Water Softener Maintenance Best Practices

Once your softener’s up and running, you can keep it working well by ensuring it gets the regular maintenance it needs.

How much maintenance does a water softener need? The answer will vary from softener to softener depending on the manufacturer’s warranty requirements. Most companies require annual water softener service to maintain warranty coverage. Others will require inspection and cleaning twice a year. Whatever those requirements are, that’s how often you should service your system.

The good news is you don’t have to handle this maintenance on your own. A licensed plumber can also do this for you to meet all manufacturer requirements and keep your warranty coverage.

Of course, water softeners aren’t perfect. Even if your system receives regular maintenance, it still can have issues and require additional repairs.

Here are some signs your water softener may need service:

  • There’s white crust around your faucets and shower heads
  • The toilet bowl has a rusty ring around the water line
  • Your skin has been feeling drier and itchier lately
  • You’ve been having to replace salt more frequently than usual
  • Your water has a slight brown, orange or grey tint to it
  • The water pressure has decreased throughout your home

These are just some of the many symptoms of a softener in need of repair. The good news is a licensed technician can easily fix all of them! So, make sure to act right away if you notice them to get your system back in shape.

Water Softener FAQs

What is hard water?

When water is referred to as ‘hard’, it simply means that it has a high level of dissolved minerals, especially positively charged calcium and magnesium ions. The presence of these highly charged mineral ions interferes with the ability of your water to act properly as a solvent. It causes soap to be less effective and it can coat the insides of your pipes and appliances causing low flow rates, high energy costs and ruined appliances.

What is water softening?

Water softening is a water treatment technique that removes calcium and magnesium ions from the water in your home or business. Through a process of ion exchange which utilizes a special negatively charged resin and a solution of sodium ions, a water softener is able to capture the calcium and magnesium ions before they are able to harm your plumbing system.

What is a water softener?

A water softener is a unit which usually (but not always) consists of two tanks and a special valve assembly that coordinates the scrubbing of special, negatively charged resin with an ion rich sodium solution. A properly functioning water softener will remove excess calcium and magnesium ions before they are able to harm your plumbing system.

Why is water softening applied?

Water softening is used in households and businesses around the world to ensure high quality water which can be used effectively for cleaning and won’t clog pipes or damage appliances.

Hard water causes lime scale deposits which reduce the efficiency of water heaters and can increases the cost of domestic water heating by as much as fifteen to twenty percent.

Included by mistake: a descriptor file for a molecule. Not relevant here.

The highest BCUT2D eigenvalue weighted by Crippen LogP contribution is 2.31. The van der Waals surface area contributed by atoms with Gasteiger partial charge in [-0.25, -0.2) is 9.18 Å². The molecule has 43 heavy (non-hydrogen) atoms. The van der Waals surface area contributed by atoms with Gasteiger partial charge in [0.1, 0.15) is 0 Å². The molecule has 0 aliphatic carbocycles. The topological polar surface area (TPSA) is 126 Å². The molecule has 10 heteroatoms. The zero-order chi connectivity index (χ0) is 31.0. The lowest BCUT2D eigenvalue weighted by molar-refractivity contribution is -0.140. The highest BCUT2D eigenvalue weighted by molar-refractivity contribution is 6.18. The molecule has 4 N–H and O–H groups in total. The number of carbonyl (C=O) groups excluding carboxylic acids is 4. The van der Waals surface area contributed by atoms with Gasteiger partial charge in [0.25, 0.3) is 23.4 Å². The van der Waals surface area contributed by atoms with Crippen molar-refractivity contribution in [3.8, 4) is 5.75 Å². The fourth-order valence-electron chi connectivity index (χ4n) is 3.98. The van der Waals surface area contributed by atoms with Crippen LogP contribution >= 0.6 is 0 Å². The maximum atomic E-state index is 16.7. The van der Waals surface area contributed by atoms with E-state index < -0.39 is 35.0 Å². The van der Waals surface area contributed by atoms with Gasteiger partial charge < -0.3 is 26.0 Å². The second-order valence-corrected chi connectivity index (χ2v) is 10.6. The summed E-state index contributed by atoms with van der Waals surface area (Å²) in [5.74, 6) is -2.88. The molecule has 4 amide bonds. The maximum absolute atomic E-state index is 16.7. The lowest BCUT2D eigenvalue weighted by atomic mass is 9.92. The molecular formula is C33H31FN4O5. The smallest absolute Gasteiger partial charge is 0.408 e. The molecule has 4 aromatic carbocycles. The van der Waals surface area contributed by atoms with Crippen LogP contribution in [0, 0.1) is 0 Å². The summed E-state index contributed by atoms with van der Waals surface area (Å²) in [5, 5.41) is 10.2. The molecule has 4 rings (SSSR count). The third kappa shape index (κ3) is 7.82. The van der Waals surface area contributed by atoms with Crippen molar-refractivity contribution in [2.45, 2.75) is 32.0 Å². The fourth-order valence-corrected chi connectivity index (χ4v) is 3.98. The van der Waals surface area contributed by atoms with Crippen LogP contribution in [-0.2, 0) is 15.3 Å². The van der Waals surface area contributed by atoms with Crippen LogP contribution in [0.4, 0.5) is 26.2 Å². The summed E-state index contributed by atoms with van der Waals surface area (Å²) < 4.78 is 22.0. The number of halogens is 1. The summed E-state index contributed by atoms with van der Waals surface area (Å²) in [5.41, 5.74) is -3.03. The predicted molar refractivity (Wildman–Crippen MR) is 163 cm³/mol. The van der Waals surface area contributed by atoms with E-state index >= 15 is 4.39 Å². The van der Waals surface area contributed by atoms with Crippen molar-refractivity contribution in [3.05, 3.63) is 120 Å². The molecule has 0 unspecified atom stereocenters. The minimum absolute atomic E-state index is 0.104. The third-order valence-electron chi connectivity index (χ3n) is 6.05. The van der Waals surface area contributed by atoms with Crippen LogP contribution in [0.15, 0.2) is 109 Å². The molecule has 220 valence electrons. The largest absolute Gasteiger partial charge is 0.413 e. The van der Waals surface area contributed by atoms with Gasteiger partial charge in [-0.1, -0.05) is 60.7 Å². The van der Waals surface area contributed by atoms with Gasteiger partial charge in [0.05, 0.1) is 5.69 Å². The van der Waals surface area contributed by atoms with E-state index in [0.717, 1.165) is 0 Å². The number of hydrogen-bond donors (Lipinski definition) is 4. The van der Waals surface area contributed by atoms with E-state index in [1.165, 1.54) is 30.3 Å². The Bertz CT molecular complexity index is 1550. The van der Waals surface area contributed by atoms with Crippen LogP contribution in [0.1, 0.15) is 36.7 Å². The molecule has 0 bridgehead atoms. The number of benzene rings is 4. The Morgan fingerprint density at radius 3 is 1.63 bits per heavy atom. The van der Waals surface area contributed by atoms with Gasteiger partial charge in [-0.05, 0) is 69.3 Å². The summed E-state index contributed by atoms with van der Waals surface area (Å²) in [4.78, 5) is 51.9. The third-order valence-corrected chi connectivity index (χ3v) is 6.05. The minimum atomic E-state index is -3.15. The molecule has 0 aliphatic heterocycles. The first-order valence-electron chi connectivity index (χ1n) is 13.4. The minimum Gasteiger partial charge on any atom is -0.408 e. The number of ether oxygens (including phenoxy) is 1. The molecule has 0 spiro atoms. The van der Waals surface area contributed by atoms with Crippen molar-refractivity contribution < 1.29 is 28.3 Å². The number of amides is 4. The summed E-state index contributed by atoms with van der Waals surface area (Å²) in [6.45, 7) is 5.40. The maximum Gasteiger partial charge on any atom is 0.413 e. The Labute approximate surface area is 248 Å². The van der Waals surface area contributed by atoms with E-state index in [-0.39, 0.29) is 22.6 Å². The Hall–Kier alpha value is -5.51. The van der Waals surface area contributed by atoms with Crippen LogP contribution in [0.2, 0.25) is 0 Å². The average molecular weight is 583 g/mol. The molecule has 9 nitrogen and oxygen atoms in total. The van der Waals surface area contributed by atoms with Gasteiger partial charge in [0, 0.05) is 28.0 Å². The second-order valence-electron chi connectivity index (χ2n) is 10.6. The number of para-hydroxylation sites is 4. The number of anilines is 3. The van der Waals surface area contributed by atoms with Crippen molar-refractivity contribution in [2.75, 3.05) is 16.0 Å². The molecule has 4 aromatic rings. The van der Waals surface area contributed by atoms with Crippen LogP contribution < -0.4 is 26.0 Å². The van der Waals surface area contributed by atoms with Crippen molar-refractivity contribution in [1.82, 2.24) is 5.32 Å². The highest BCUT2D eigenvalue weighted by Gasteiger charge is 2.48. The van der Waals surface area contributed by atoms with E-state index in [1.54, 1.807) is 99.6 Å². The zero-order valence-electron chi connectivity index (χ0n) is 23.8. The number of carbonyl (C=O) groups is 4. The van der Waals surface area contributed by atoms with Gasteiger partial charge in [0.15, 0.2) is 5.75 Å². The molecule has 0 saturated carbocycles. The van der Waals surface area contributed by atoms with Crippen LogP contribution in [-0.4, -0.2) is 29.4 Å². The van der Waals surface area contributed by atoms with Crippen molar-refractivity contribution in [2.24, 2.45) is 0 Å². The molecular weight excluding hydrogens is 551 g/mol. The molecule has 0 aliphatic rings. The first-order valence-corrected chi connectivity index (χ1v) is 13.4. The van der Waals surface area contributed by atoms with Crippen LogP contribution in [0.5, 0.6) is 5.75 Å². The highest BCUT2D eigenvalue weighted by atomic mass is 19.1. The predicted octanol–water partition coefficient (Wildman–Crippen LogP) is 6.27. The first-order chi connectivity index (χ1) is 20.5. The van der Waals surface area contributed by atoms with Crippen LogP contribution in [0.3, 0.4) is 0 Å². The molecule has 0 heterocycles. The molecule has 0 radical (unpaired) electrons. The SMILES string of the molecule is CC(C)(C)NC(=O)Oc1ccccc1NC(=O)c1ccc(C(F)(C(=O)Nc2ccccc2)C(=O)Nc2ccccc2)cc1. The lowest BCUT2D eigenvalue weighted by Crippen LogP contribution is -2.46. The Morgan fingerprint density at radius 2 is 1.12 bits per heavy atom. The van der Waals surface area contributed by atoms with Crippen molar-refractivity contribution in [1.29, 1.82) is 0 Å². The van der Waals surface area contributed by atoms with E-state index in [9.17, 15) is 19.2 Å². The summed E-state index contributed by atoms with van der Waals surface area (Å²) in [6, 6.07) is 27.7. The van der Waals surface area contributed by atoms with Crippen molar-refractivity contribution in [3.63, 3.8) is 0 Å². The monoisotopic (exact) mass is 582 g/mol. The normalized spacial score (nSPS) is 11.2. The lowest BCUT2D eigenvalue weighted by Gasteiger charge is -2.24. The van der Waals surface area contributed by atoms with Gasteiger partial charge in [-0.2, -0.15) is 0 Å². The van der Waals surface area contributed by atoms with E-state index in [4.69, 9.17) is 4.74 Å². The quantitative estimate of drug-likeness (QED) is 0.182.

Water softening can also extend the life of household appliances like laundry machines and dishwashers.

What does a water softener do?

Water softeners are a specific type of ion exchanger which are designed to remove calcium (Ca2+) and magnesium (Mg2+) ions (often referred to as ‘hardness minerals’) from your family’s water.

Softeners are sometimes even applied to remove iron, though their efficacy for iron removal is considerably lower.

A water softener collects hardness minerals within its conditioning tank and from time to time flushes them away to drain. This flushing process is called regeneration and it’s a cycle that can be initiated manually, automatically at set intervals or even automatically based on the amount of water used. How your softener cycles depends on the type of control valve technology you invest in.

Softeners are rated on the amount of hardness they remove before regeneration is necessary.

How long does a water softener last?

A high quality water softener with proper upkeep and maintenance can last several decades, however, many of the older units we see are not well maintained. People tend to forget about their water softening equipment until it breaks. They key to the longevity of your softener is proper salt levels, high quality resin and reasonable annual service.

Which types of salt should I use?

There are three types of salt that are generally used for water softening:

  • Rock salt
  • Solar salt
  • Evaporated salt

Rock salt has a water insolubility level of about 0.5-1.5%, which means it leaves behind some calcium sulphate that can eventually clog your system, but it’s less expensive than solar salt or evaporated salt.

Solar salt comes from evaporation of salt water and contains 85% sodium chloride. It has a water insolubility level of less than 0.03% and is generally sold in natural, chunky crystals or manufactured evenly formed pellets.

Evaporated salt is obtained from wet underground salt deposits that are harvested and dried. Evaporated salt contains between 99.6% and 99.99% sodium chloride and thus the cleanest (most water soluble) and most maintenance free salt you can use in your softener.

How often should one add salt to a softener?

The amount of salt used and how often you may need to add salt depends on a variety of factors including the number of people in your household, average water use, the size of your brine tank, and many more.

One of the most significant variables in determining how much salt you use is the type of control valve your softener uses to regenerate the system. Modern control valves can monitor your salt dosing needs to significantly reduce your costs and even notify you on your cell phone when it’s time to get more salt.

However, most softening systems will work just fine if you check them once a month and try to keep the brine tank at least half full.